Does CCA Matter on a Lawn Mower Battery?

It matters on every battery irrespective of the weather conditions where the mower is used. As mentioned in this piece, CCA is used to determine how well your lawn mower will work when the temperatures drop on a winter day.

But even if you don’t experience such extreme winters, the CCA rating of your battery will tell you how well the battery can function when the temperature is low.

How many amps does it take to start a riding lawn mower?

You might have thought how many cranking amps for riding mower. In relation to that, it takes between 10 and 12 amps to start a riding lawn mower, depending on the model. Most riding lawn mowers have a 12-volt battery, so you need at least that much power to start the engine. If your riding lawn mower has a higher voltage battery, it will take more amps to start the engine. For example, a 24-volt battery would require at least 24 amps to start the engine. The weather also affects the number of amps to start riding a lawn mower. Cold weather makes it harder for the engine to turn over, so you may need more power to get it started.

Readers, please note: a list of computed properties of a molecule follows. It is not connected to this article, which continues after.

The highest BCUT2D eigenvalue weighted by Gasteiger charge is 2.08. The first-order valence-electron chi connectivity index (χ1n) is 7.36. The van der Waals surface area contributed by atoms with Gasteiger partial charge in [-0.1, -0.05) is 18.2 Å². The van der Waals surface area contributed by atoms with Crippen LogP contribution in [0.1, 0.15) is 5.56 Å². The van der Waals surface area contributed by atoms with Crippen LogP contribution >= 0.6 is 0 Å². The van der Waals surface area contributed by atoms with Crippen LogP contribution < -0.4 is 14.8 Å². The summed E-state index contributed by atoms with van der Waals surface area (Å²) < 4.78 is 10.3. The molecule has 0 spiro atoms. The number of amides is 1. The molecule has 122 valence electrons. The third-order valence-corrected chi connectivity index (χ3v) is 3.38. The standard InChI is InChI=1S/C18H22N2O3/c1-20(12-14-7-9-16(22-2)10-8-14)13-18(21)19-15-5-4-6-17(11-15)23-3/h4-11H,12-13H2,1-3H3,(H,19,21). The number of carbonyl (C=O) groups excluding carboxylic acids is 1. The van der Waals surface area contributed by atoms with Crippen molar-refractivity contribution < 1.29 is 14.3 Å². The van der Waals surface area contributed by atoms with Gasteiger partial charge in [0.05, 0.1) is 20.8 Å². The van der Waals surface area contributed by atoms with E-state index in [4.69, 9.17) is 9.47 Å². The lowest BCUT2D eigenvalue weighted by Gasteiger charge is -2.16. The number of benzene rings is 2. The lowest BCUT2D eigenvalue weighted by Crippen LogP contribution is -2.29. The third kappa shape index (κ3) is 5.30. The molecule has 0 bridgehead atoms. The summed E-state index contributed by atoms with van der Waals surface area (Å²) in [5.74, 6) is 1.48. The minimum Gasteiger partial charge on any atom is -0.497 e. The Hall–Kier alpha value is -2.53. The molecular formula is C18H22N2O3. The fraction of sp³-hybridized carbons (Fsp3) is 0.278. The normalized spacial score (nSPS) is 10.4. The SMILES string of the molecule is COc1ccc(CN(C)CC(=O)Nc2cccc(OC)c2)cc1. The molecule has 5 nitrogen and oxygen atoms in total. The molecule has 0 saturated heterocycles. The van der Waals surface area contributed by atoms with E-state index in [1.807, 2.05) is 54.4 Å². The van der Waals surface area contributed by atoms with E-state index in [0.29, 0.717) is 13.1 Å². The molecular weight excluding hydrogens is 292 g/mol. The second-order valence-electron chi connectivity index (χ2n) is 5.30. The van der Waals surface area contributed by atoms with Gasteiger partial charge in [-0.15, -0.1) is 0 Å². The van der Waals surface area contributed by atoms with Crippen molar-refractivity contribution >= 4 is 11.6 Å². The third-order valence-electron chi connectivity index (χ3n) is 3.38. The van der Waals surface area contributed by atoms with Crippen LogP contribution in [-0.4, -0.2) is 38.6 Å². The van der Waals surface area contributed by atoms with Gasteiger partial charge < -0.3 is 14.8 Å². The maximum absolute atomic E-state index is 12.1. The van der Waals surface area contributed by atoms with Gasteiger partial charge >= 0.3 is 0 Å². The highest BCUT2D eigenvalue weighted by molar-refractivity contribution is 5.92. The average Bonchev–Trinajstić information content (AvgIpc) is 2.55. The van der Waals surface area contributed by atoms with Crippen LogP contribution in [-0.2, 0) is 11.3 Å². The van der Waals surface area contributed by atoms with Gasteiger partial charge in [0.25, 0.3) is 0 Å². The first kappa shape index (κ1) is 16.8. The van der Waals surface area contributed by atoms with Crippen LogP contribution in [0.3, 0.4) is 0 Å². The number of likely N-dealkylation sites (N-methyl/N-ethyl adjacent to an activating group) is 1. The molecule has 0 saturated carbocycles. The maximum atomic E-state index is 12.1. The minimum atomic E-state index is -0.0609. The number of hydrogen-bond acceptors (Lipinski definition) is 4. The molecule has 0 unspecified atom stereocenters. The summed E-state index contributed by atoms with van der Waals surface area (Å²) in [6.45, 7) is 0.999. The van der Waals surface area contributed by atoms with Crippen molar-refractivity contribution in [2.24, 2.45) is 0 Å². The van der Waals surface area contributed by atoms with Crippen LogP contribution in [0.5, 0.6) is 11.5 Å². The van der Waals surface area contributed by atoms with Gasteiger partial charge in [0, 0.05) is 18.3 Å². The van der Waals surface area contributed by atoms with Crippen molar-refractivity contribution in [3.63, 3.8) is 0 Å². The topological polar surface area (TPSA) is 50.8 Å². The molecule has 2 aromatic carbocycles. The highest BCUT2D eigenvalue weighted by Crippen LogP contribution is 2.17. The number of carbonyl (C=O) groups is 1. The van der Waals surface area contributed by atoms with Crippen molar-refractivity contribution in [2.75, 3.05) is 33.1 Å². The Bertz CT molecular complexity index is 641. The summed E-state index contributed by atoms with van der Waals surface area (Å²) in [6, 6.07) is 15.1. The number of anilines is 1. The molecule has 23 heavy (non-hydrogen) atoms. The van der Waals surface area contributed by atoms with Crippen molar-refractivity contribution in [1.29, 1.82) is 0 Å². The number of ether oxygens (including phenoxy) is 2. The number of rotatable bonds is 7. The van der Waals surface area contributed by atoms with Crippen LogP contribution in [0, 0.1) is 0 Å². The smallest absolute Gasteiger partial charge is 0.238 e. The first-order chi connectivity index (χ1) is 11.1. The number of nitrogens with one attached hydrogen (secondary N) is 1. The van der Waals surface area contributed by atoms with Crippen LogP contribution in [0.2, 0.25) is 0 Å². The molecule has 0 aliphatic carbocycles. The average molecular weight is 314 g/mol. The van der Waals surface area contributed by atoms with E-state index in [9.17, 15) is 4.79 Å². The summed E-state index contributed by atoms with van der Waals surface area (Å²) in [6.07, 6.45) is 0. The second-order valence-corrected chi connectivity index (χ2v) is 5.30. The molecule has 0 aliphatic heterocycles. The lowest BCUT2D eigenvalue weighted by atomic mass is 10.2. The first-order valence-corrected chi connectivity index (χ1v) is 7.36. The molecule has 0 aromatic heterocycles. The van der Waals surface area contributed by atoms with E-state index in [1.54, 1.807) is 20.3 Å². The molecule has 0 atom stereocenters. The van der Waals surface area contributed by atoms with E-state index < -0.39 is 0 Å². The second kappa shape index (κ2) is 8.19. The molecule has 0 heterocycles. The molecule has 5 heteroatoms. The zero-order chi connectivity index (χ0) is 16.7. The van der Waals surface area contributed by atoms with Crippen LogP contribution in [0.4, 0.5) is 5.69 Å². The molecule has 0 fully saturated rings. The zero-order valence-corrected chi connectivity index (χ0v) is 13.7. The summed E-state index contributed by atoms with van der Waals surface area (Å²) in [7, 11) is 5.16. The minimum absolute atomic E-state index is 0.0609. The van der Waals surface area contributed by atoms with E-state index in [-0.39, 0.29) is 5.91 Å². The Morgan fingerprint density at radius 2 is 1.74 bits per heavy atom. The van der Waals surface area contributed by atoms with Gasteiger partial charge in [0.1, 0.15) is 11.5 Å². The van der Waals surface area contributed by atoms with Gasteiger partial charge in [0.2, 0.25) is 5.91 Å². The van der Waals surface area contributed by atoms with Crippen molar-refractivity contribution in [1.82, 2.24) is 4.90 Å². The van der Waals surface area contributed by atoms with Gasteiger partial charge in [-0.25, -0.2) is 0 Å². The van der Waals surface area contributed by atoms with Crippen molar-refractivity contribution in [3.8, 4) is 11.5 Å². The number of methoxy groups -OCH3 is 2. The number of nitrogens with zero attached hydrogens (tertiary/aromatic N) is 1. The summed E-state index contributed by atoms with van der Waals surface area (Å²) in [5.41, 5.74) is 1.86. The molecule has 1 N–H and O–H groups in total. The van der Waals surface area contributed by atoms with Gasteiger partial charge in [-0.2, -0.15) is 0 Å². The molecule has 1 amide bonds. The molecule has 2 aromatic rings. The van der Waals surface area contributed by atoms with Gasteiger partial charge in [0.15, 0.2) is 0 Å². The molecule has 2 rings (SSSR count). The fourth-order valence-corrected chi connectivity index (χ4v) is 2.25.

What Size Battery Does A Riding Lawn Mower Take?

Most riding lawn mowers take a 12-volt battery. However, some require a 6-volt battery. Check your owner’s manual to find out the specific requirements for your model. When shopping for a new battery, it’s important to choose one that is rated for the same voltage as your mower. Otherwise, you may end up with a battery that is too powerful or too weak, and it may not work properly.


Mower battery amps fluctuate widely. The Cold Cranking Amps (CCA) is used to rate batteries. On a cold winter day, you can use the CCA to see how well your lawn mower performs. Batteries with higher CCAs can produce more power at lower temperatures, making them ideal for cold weather. It’s vital to choose a battery for your lawn mower that is rated for the same voltage level as your old one.

About the author, Phil Borges

Phil Borges is a battery aficionado. He's written extensively about batteries, and he loves nothing more than discussing the latest innovations in the industry. He has a deep understanding of how batteries work, and he's always on the lookout for new ways to improve their performance.